True, robotic autonomy was predicted in many-a-sci-fi dystopia, but what was not foreseen, as far as I know, is the significance of airspace autonomy; the combination of a highly-autonomous machine and a highly-independent space. We, the corporeal human, cannot directly approach the sky without the use of another technology – a plane or a jetpack – as we might approach the land by walking, or the sea by swimming. The independence, the privacy which the sky attains from this has a clear impact upon the ability for human legal control of these environments. Thus, since the sea is comparatively unapproachable, uninhabitable, maritime law has always been more difficult to enforce than the law of the land. Similarly, the law of the skies is found to be vulnerable because, although we can enter it, we cannot inhabit it – but even more so than the seas as, whereas we can swim for minutes; hours, we can only jump for a fraction of a second.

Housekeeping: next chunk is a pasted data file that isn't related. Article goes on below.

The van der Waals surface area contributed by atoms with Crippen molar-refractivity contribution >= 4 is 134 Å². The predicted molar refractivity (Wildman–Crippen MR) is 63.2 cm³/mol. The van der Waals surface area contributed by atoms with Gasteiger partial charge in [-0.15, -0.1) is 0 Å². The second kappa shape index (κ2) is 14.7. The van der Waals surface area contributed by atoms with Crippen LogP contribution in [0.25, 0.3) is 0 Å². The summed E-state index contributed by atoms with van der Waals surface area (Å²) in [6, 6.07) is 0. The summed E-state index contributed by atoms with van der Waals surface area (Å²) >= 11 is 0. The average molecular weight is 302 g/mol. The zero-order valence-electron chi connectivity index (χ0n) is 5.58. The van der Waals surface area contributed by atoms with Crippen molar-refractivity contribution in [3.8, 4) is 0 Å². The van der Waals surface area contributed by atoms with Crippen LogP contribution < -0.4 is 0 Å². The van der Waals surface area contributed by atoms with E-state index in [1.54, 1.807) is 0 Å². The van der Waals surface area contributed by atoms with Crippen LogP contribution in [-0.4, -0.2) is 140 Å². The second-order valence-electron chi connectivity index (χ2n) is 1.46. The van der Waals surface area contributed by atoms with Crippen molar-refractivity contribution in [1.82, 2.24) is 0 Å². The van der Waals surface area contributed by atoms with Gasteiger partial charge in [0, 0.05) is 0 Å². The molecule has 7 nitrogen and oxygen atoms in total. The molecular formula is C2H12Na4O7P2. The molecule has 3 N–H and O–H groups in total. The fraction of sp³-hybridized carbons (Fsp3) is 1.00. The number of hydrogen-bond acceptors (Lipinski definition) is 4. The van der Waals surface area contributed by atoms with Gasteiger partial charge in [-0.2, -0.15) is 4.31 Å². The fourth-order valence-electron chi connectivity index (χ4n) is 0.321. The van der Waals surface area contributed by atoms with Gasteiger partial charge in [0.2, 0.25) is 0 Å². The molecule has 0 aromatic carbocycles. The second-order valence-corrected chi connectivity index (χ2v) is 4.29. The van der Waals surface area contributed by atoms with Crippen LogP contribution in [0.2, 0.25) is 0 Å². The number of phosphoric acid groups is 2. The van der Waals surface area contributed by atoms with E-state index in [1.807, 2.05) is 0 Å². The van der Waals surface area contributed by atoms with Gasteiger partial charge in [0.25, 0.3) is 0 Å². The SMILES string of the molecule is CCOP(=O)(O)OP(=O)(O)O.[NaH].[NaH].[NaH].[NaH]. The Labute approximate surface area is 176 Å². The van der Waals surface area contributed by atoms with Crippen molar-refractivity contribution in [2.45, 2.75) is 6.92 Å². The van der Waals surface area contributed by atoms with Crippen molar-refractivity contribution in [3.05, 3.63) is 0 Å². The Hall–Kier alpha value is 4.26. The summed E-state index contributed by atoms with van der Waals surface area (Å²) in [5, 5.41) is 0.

Yet we must ask, as always, what does this idea permit or encourage? What are the effects of believing that at some point, if not already, we will not be able to control the drone or its corresponding space?
I would argue that it is a belief laced with peril. It is perilous because it leads us to the false conclusion that a certain force, a geographical-legal principle, has entirely dissolved. This principle can be most simply expressed as that narrow-minded view of the world held by maps, and demonstrated by the colonial despots who, during the era of Empire, drew arbitrary lines on them to separate one’s land from another’s. The point is that this principle has not at all dissolved, and in fact resides at the heart of the very functionality of drone warfare itself.
Geographical-Legal Exceptionality: The ‘Double Standards’ of Drone Warfare
Recently, Carol Anne Grayson has drawn attention, on her blog, to the ‘double standards’ of drone strikes with regard to the Pakistani capital Karachi:
“While [s]till NO meaningful action has been taken to tackle the US on the continued use of drones on the Federally Administered Tribal Areas (FATA)…